whom the husband hopes to sign up for a business venture. When the
young socialite the wife wanted to pair up with millionaire at the
dinner cancels at the last minute, in desperation she gets Cleo to fill
in for her. Reid proves to be quite taken with Cleo at the dinner and
the couple persuade him to stay for the weekend insisting Cleo (who
reluctantly goes along with their plans due to her poverty) will also
be there. Wallace Reid falls hard for Cleo who can't help respond to
his kindness and gentlemen ways after her time with her brute of a
husband. And those dreamy eyes and broad shoulders don't hurt either.
Meanwhile, Cleo's husband Steve is planning a break in at the very home she is staying at, unknown to either of them, after jewels. Eventually, all hell breaks loose. The movie's ending is rather abrupt and does not end in the expected romantic clinch probably due to the distaste some in the era might have that a married woman would find happiness elsewhere, even with having a violent mug of a husband, but it leaves a respectable door open that clears the way for our lovebirds presumable future happiness off-screen.
This is an average silent melodrama and probably would not appeal to those who don't care for silents. The story has more holes than Cleo's well-worn shoes and quite a number of absurd bits. How nice the matron has a dress - AND SHOES - that can fit last minute invite Cleo. How did well-bred Cleo ever get tangled up with a cardboard hoodlum like her husband? Wallace Reid not only falls in love at first sight but pronounces Cleo marriage material by day two. Steve hides from Mrs. Hilary at the house - behind Cleo! Steve doesn't hesitate to pull a gun on Cleo and threaten her but curiously takes his time to pull it on Wallace when he is caught in the house. Most outrageous is when the police raid the apartment building where Steve and Cleo live on at least the second floor Steve is shot as he tries to get away on the fire escape and falls from the window to the ground. The police then carry him up to his apartment for him to die in his bed!! Some of these incredible bits probably drew laughs at their absurdities even back in 1916.
Cleo Ridgely is a pleasant screen performer who evokes sympathy and light charm if not quite the bewitching beauty that might instantly captivate a heartthrob of a millionaire like Wallace Reid. Reid is attractive and still projects the charisma that made quite a few lady moviegoers hearts flutter way back when and gives a good performance in an undemanding role. The supporting cast does well although as stated earlier Horace B. Carpenter's Steve character is such a cartoonish villain he would probably twitch his mustache if he had one. It's nice to see this film still exists even if it is a rather unmemorable programmer.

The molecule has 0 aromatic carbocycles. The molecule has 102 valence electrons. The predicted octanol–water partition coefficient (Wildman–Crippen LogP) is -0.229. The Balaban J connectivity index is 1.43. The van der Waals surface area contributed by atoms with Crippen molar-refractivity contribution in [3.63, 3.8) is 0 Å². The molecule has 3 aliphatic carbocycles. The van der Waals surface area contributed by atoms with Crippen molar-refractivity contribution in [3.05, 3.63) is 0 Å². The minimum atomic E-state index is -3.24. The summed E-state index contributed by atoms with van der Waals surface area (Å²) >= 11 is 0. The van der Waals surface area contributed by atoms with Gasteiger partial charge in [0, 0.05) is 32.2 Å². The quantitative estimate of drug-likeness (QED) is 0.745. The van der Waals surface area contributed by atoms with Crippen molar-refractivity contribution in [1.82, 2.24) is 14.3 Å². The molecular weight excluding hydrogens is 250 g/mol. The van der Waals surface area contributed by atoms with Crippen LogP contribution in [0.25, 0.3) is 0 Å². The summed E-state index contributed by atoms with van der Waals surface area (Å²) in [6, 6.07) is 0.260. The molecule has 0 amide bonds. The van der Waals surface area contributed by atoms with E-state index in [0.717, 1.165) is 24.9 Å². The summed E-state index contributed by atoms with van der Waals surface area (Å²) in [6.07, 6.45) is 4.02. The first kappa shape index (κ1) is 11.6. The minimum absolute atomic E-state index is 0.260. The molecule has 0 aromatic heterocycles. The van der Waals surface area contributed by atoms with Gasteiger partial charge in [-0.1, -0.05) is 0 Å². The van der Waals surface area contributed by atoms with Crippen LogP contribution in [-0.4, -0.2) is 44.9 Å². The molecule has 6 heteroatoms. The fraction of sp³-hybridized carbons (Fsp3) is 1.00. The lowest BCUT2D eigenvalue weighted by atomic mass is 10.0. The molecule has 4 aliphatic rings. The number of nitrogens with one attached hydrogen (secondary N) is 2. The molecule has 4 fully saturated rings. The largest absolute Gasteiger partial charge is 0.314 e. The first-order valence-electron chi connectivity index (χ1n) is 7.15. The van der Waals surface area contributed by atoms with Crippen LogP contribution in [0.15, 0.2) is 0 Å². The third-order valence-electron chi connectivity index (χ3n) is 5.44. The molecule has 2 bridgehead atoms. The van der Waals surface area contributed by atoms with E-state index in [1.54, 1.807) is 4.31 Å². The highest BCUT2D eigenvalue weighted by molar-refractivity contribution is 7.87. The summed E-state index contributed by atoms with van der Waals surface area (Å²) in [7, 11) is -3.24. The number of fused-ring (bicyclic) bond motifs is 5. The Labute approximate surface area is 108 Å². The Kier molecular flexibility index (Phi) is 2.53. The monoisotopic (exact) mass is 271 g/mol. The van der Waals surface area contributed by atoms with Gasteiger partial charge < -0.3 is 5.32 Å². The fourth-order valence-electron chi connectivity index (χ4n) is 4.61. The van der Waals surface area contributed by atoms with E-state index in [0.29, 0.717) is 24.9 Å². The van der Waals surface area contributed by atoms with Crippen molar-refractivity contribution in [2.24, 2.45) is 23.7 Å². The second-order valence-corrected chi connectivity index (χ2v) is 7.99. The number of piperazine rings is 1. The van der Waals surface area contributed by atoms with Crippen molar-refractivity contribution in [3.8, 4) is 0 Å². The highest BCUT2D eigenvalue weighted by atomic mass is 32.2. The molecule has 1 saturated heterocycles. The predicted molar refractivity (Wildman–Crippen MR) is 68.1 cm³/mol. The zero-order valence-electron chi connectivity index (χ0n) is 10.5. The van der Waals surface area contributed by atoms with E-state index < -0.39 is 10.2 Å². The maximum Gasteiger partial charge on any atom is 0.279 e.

Golden Chance, The (1915)
** 1/2 (out of 4)
Early DeMille melodrama centers on an abused wife (Cleo Ridgely) who takes a job working for a rich couple so that she can make money for her drunk husband (Horace B. Carpenter). The rich couple eventually ask her to join a party where she meets a nice millionaire (Wallace Reid) and the two quickly fall in love, although he doesn't know she's married. This is yet another silent film from DeMille, which has pretty much been forgotten but once again that's a shame because this has quite a few good things to offer. I think the film's biggest weakness is its slow pacing, which hampers the film some, especially in the middle. The movie runs a short 73-minutes so the pacing isn't a huge problem but it doesn't help either. What really stands out were the performances with Ridgely doing a great job as the abused wife who gets her Cinderella chance but doesn't know if she should take it or not. She handles the role with a lot of flare and really makes her character quite memorable. Carpenter is also very good as the snake husband as is Raymond Hatton, a DeMille regular, who plays the sidekick. The real standout here, and the one I was most interested in seeing, was Reid. For those who don't know, Reid was involved in a train wreck in 1919 and being a big money maker, the studio forced a doctor to get him high on morphine so that he could continue to work. Reid eventually lost his mind and ended up dying in a mental hospital a couple years later. This was my first chance seeing him in a leading role, although he did have a brief scene in The Birth of a Nation. I was very impressed with both his acting and physical presence here as he manages to fit the romantic lead very well but he also delivers something a bit deeper. He does a lot of acting with his face, which really makes him stand out and deliver. The film ends in a rather bizarre way but I respect what DeMille did at the very end, although I won't ruin it here. There's also a big fight sequence at the end, which looks very realistic and manges to be quite exciting. While the film isn't a complete success it's still worthy of a viewing.
Having worked as an actress with D.W. Griffith, Jeanie Macpherson joined forces with Cecil B. DeMille to write screenplays for his films. She learned her writing skills from Griffith who also started out as an actor and began to write his own material. It seems that via Macpherson, DeMille was tutored by Griffith to write this film.